Your First Steps After Getting Your Diabetes Diagnosis

Apr 03, 2024
Your First Steps After Getting Your Diabetes Diagnosis
Learning that you have a chronic disease is disorienting, and it can take a little while to process the information and figure out what you need to do. A few first steps can set the stage for long-term success in managing type 2 diabetes.  

Unlike many other chronic diseases, type 2 diabetes management is in your hands. You need guidance from a trained medical professional, but lifestyle changes are often the key to living your healthiest and happiest life with diabetes. 

At Northeast Florida Internal Medicine, Elyssa Blissenbach, MD, and Lea-Anne Griffis, APRN, offer services such as weight loss management and internal medicine that are directly beneficial to patients with type 2 diabetes. Since the condition is so widespread — around 38 million Americans have type 2 diabetes — we want to provide some general guidance on what you should do after your diagnosis. 

Step 1: Learn about your condition

Understanding what causes type 2 diabetes and how it affects the body helps you determine which behaviors and habits will help and which will harm you.

Your pancreas produces a substance called insulin, which helps your cells use the energy (glucose) from food. When you have type 2 diabetes, your body doesn’t make enough insulin, use it efficiently, or both. That means your cells don’t get the energy they need, and glucose builds up in your bloodstream. 

Having too much glucose in your blood can cause problems, like damage to your blood vessels, leading to cardiovascular disease, or damage to your retina, leading to blindness. One of the reasons it’s so important to adjust your lifestyle when you have diabetes is to slow the progression of the damage or even avoid it altogether. 

Step 2: Get help 

Learning that you have a serious health condition can feel isolating, but you’re not alone.  Northeast Florida Internal Medicine professionals are here to offer guidance and advice. Organizations like the American Diabetes Association (ADA) and many others exist to help you navigate the disease.

Just as you have an array of tools to help you, you may also encounter a significant amount of misinformation. As you learn more about type 2 diabetes, keep a list of questions to discuss with your provider. One example is that many people think they should avoid all carbohydrates, but that’s not really practical or a good path to long-term health.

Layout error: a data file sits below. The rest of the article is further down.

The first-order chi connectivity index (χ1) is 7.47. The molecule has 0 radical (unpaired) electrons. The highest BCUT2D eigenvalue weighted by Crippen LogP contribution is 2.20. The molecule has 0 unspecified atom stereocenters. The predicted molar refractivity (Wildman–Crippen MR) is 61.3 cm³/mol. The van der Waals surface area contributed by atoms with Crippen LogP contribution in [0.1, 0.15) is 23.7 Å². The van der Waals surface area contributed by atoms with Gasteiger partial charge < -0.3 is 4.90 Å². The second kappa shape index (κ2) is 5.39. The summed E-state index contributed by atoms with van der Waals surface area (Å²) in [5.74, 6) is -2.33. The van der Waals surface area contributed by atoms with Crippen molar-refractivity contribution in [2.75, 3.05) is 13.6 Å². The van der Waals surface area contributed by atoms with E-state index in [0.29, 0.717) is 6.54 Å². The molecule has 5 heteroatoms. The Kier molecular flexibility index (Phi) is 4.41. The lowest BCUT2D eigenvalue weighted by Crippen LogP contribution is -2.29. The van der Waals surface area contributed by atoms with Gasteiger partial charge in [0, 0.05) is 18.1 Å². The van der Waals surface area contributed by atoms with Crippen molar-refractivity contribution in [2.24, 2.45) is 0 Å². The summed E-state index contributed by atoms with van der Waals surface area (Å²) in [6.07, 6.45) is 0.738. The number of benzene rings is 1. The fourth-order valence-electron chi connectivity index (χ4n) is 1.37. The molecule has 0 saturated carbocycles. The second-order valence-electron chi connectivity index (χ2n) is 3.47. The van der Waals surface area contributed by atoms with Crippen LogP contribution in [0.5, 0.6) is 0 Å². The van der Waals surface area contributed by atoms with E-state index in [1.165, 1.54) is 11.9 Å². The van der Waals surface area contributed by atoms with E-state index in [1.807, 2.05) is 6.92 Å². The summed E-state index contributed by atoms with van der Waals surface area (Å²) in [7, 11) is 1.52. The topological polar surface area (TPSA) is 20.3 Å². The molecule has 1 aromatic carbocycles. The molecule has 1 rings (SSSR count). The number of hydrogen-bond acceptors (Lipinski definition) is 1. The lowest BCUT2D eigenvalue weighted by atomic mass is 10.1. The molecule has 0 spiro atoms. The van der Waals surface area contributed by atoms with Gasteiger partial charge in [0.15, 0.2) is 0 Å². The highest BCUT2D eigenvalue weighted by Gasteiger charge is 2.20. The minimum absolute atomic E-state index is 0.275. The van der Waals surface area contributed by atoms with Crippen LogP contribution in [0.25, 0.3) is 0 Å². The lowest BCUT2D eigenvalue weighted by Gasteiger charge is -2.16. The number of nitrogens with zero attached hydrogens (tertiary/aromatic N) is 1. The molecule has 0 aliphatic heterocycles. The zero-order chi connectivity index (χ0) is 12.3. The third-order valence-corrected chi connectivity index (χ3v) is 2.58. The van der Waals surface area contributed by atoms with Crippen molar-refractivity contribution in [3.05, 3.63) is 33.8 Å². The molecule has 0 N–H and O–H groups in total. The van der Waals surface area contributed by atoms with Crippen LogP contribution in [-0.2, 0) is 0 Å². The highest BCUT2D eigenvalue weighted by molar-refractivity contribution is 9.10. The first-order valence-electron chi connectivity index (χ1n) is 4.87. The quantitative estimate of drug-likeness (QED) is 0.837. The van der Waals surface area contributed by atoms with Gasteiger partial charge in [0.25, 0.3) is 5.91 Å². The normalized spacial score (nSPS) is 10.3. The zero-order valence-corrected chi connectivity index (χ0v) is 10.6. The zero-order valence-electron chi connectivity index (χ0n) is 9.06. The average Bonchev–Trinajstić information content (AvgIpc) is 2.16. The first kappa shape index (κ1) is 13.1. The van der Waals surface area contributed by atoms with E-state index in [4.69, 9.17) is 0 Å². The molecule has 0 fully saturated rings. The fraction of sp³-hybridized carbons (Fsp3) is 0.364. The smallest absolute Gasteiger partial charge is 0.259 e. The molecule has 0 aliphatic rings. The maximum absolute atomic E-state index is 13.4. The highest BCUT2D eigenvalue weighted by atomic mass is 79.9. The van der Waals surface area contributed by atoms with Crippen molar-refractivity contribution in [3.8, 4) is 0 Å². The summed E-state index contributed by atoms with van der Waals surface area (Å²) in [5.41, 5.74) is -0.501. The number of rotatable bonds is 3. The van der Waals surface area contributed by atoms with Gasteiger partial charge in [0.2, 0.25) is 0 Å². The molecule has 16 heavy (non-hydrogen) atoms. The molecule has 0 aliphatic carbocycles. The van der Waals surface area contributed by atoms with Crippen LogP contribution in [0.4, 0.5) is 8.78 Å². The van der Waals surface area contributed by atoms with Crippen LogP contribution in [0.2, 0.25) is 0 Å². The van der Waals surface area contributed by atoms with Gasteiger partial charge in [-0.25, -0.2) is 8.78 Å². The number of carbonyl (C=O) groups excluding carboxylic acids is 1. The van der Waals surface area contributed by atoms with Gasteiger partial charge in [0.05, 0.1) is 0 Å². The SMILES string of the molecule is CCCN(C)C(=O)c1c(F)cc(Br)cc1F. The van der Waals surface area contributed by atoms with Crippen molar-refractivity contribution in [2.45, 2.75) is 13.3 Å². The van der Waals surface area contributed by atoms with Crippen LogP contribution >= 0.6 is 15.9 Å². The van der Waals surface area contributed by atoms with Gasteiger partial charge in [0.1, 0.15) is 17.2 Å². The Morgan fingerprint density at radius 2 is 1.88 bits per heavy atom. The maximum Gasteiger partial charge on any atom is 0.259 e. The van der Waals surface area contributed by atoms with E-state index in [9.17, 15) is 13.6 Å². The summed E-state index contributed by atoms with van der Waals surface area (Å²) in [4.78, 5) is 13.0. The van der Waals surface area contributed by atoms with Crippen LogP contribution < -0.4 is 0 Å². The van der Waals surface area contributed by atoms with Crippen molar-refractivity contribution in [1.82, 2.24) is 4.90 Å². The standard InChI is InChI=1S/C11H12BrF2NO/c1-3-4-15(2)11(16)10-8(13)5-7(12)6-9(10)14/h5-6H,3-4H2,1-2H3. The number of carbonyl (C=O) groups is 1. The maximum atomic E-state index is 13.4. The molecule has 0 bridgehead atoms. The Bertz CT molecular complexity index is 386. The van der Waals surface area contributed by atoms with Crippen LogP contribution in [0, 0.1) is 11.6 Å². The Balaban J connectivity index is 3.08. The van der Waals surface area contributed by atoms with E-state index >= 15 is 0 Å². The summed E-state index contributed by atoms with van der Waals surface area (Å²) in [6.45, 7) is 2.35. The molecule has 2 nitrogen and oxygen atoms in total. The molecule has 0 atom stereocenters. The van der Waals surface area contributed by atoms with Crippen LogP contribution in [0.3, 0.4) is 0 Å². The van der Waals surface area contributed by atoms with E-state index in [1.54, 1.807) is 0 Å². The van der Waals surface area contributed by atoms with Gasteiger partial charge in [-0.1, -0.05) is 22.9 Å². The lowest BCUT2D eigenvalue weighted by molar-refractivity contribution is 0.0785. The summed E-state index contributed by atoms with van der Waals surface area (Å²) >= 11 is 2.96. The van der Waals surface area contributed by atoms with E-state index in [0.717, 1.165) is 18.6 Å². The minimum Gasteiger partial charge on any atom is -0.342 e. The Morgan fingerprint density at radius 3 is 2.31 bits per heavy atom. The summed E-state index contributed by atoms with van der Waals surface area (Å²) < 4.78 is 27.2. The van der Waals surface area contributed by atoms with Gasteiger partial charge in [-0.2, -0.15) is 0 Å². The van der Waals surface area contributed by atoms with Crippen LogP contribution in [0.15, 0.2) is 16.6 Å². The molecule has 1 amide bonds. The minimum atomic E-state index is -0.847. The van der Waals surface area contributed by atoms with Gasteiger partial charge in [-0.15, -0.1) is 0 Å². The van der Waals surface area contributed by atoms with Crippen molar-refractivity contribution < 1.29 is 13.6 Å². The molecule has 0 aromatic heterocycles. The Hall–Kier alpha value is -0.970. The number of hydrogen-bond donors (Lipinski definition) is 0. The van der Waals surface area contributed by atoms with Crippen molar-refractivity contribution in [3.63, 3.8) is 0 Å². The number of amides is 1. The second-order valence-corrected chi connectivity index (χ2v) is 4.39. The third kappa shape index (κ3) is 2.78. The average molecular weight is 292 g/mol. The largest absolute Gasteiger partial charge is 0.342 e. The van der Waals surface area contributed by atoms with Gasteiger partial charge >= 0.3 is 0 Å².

Your provider can help you understand how often you should check your blood sugar, what the medications you’re prescribed do, how exercise can help you feel better, and much more. Make sure you attend all of your appointments and be proactive in your care plan. 

Step 3: Consider your habits

Are you a tobacco user? If so, you already know that it’s not good for your health, so that may be an important lifestyle change. Similarly, if you’re overweight, reaching a healthy weight could be crucial for managing diabetes.

Understanding what a healthy diet looks like and designing a menu for yourself that meets your caloric needs, is aligned with your likes and dislikes, and fits into your life can be difficult. However, talking to your doctor, educating yourself about nutrition, and setting small, achievable goals makes the process much easier to integrate into your life, and the result is better overall health. 

Establishing a good exercise routine is similar. You can begin slowly and build up and find ways to incorporate movement throughout your regular activities. 

The benefits of having control

A type 2 diagnosis isn’t pleasant, but it’s good to know that you have some control. You are in charge of what you eat, whether or not you exercise, take your medication, and so on. It’s a good thing to have some agency when it comes to your health. 

If you have questions about your diagnosis or need advice on making the necessary changes, schedule an appointment at Northeast Florida Internal Medicine. We want to be your partner on the path to better health.